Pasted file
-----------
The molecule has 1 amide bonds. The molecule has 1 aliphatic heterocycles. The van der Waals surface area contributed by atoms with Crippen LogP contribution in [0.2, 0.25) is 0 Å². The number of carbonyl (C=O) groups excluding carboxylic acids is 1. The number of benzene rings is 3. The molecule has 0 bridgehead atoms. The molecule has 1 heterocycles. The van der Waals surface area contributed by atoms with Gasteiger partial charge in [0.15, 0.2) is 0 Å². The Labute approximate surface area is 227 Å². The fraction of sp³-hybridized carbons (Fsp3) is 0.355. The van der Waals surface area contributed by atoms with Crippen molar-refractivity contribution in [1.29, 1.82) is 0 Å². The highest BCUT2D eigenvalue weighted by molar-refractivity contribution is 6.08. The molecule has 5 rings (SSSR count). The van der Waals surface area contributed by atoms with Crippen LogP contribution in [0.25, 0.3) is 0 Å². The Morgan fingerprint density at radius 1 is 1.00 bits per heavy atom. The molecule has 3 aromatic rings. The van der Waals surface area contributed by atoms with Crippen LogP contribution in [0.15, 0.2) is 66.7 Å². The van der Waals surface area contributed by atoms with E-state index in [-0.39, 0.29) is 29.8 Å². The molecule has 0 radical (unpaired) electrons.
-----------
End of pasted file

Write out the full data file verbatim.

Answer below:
The molecule has 1 amide bonds. The molecule has 1 aliphatic heterocycles. The van der Waals surface area contributed by atoms with Crippen LogP contribution in [0.2, 0.25) is 0 Å². The number of carbonyl (C=O) groups excluding carboxylic acids is 1. The number of benzene rings is 3. The molecule has 0 bridgehead atoms. The molecule has 1 heterocycles. The van der Waals surface area contributed by atoms with Gasteiger partial charge in [0.15, 0.2) is 0 Å². The Labute approximate surface area is 227 Å². The fraction of sp³-hybridized carbons (Fsp3) is 0.355. The van der Waals surface area contributed by atoms with Crippen molar-refractivity contribution in [1.29, 1.82) is 0 Å². The highest BCUT2D eigenvalue weighted by molar-refractivity contribution is 6.08. The molecule has 5 rings (SSSR count). The van der Waals surface area contributed by atoms with Crippen LogP contribution in [0.25, 0.3) is 0 Å². The Morgan fingerprint density at radius 1 is 1.00 bits per heavy atom. The molecule has 3 aromatic rings. The van der Waals surface area contributed by atoms with Crippen LogP contribution in [0.15, 0.2) is 66.7 Å². The van der Waals surface area contributed by atoms with E-state index in [-0.39, 0.29) is 29.8 Å². The molecule has 0 radical (unpaired) electrons.